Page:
Ratings Key



★★★★
= Excellent. The best the genre has to offer.
★★★
1/2 = Very Good. Perhaps not "perfect," but undoubtedly a must-see.
★★★ = Good. Accomplishes what it sets out to do and does it well.
★★1/2 = Fair. Clearly flawed and nothing spectacular, but competently made. OK entertainment.
★★ = Mediocre. Either highly uneven or by-the-numbers and uninspired.
1/2 = Bad. Very little to recommend.
= Very Bad. An absolute chore to sit through.
NO STARS! = Abysmal. Unwatchable dreck that isn't even bad-movie amusing.
SBIG = So Bad It's Good. Technically awful movies with massive entertainment value.

Tuesday, February 21, 2012

El refugio del miedo (1974)

... aka: Creation of the Damned
... aka: Refuge of Fear

Directed by:
José Ulloa


Not usually well-regarded by the masses and often written off as being boring, this post nuke tale from Spain managed to keep me reasonably entertained for 90 minutes. It's talky, set-bound, low on action and not particularly original, but the film manages to undermine many of our early expectations in a good way, especially in regards to its characters. After establishing a sensible, level-headed hero in one of them and painting another as a demanding, uncooperative adulteress, the film slowly and effectively does a 180 with both, turning the presumed hero into a raving lunatic who ends up seriously cracking under the pressure and a presumed victim into a resilient type who does whatever it takes to survive a pretty dire situation. Risking turning the latter into someone completely unlikable in doing so, the filmmakers refreshingly never paint her as some kind of saintly super-woman. She survives simply because she's selfish enough to know that she's best off looking out for number one... even if that means locking herself inside her bedroom while one of her unhinged shelter mates is trying to kill one of her friends!






Refuge gives no real details about the nuclear holocaust that's occurred in the United States (where this is set), but we can only assume it's war based, especially since two of the central characters are high-ranking military officers. Aside from the two brief scenes, the entire film is set inside an underground bomb shelter that's basically decked out like any other 70s house. Well, aside from having an elevator going up to the surface and its own miniature mortuary in the basement. Five people; Robert (Craig Hill), his wife Margie (Teresa Gimpera), her teenage son Chris (Pedro Mari Sánchez), Robert's army pal Arthur (Fernando Hilbeck) and his wife Carol (Patty Shepard), plus a Siamese kitty cat, are living there and - as the film opens - have already been down a good deal of time. Supplies are running short, tensions are on the rise and being stuck in the claustrophobic confines of the shelter for God knows how long is starting to seriously wear on everyone. Via radio, they do have contact with other pockets of survivors and everyone's just playing the waiting game until radiation levels to drop to a safe level. There is mention of a sixth member of the group who we learn had to be "put down" when he went crazy and tried to set fire to the shelter.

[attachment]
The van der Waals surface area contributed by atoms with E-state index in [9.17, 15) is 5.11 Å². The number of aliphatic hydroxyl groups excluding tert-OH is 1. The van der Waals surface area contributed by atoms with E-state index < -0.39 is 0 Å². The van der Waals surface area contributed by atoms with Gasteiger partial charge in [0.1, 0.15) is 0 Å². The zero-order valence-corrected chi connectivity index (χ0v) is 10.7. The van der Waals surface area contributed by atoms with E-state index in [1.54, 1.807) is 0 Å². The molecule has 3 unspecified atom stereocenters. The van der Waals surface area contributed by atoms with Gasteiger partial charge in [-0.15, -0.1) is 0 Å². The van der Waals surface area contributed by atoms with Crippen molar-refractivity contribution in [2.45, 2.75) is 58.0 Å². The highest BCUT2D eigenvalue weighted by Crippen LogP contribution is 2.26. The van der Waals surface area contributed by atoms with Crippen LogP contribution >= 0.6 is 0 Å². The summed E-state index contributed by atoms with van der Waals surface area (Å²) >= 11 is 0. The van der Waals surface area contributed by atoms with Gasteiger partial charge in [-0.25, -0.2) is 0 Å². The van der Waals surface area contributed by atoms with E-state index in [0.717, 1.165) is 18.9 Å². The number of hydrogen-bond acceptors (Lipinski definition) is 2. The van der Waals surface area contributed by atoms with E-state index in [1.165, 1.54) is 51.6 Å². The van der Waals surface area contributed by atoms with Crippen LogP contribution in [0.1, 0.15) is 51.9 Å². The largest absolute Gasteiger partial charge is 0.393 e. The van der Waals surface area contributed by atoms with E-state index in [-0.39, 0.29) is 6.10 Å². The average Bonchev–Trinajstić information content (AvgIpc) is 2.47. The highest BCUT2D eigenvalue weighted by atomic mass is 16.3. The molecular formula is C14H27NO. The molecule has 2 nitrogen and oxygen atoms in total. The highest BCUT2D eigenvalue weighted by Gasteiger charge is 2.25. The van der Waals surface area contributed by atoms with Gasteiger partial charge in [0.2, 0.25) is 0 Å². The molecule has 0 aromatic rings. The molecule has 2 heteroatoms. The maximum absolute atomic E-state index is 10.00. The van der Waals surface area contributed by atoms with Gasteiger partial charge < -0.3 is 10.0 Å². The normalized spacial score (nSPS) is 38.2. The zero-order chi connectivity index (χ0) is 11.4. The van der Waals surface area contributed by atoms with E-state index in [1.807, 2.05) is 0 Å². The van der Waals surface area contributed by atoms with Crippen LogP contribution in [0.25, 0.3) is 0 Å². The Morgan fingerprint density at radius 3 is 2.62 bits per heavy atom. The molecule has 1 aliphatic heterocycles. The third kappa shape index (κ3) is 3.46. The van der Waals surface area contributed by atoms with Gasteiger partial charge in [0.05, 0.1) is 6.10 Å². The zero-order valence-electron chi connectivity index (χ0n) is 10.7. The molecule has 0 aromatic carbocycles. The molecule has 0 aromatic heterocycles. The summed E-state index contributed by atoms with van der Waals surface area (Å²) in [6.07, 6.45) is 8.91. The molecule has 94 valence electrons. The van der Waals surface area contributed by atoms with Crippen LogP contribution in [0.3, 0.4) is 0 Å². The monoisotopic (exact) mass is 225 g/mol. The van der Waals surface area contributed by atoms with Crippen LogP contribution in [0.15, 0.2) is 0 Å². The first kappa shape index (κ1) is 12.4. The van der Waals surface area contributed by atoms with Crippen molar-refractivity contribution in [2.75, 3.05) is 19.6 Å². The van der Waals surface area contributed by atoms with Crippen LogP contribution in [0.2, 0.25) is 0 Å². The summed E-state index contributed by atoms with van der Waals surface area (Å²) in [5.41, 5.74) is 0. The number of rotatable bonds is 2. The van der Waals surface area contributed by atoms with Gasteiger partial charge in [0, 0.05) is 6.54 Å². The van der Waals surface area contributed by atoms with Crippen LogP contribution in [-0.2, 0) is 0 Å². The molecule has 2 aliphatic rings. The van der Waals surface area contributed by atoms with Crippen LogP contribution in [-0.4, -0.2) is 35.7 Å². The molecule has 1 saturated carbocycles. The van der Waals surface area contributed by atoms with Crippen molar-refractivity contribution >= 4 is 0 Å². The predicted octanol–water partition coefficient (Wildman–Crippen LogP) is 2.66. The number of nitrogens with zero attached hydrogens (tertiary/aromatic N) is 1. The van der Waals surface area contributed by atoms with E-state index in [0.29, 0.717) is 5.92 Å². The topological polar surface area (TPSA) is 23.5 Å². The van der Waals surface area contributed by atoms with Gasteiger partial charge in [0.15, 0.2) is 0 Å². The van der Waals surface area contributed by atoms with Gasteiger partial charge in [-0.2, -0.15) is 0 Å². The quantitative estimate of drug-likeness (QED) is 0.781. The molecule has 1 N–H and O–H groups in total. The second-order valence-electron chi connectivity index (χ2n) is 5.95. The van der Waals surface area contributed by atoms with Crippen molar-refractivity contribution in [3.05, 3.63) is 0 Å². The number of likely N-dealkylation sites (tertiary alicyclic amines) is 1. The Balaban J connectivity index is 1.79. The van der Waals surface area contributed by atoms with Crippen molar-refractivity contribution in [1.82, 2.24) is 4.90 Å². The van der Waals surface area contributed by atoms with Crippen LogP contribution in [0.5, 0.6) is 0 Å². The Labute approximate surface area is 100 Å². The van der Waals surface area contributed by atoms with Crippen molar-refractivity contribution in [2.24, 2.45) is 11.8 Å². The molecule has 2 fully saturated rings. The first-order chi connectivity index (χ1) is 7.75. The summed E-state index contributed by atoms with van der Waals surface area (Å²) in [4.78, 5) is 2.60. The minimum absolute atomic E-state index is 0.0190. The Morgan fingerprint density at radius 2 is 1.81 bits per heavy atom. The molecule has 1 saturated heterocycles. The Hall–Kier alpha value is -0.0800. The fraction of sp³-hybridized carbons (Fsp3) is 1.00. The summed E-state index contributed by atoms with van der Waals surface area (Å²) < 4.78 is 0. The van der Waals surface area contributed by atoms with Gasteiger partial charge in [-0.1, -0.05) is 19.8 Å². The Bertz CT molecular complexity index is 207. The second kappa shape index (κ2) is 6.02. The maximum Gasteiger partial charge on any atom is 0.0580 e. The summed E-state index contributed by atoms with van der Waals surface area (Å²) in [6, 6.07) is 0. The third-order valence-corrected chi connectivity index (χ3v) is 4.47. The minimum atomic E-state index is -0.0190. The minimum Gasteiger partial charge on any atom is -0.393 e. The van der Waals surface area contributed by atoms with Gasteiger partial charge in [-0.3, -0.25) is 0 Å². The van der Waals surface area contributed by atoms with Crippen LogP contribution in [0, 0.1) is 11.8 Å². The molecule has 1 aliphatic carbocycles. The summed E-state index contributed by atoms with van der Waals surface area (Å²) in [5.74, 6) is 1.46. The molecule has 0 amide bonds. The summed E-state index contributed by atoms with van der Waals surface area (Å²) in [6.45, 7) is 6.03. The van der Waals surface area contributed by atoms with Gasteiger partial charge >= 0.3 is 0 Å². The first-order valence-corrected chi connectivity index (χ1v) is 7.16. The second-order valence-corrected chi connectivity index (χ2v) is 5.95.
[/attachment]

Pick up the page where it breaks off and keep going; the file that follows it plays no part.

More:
Because Robert paid to have the shelter built to begin with, he feels licensed to be a complete control freak and balances his time between playing billiards and doing inventory on the supplies to make sure no one is taking more than their share. Likely because of his military training, he expects everyone else to show "discipline" and even goes so far as telling one of the women she can't wear a revealing outfit to dinner! His wife just stays drunk and knits sweaters all the time, while her lonely son mans the radio and pines for his (most likely dead) girlfriend on the surface. Arthur is so stressed out he's taken to pills and has to heavily medicate himself in order to sleep. Carol spends most of her time in her bedroom, feigns illness so she doesn't have to fraternize with the others and is so prone to boredom she's not above performing a strip tease in front of everyone. She also finds herself drawn to the teenage son and the two eventually start having sex... starting with a tryst in her bedroom with her husband zonked out right next to them! When Carol finds herself pregnant and reveals the affair, things go from bad to worse.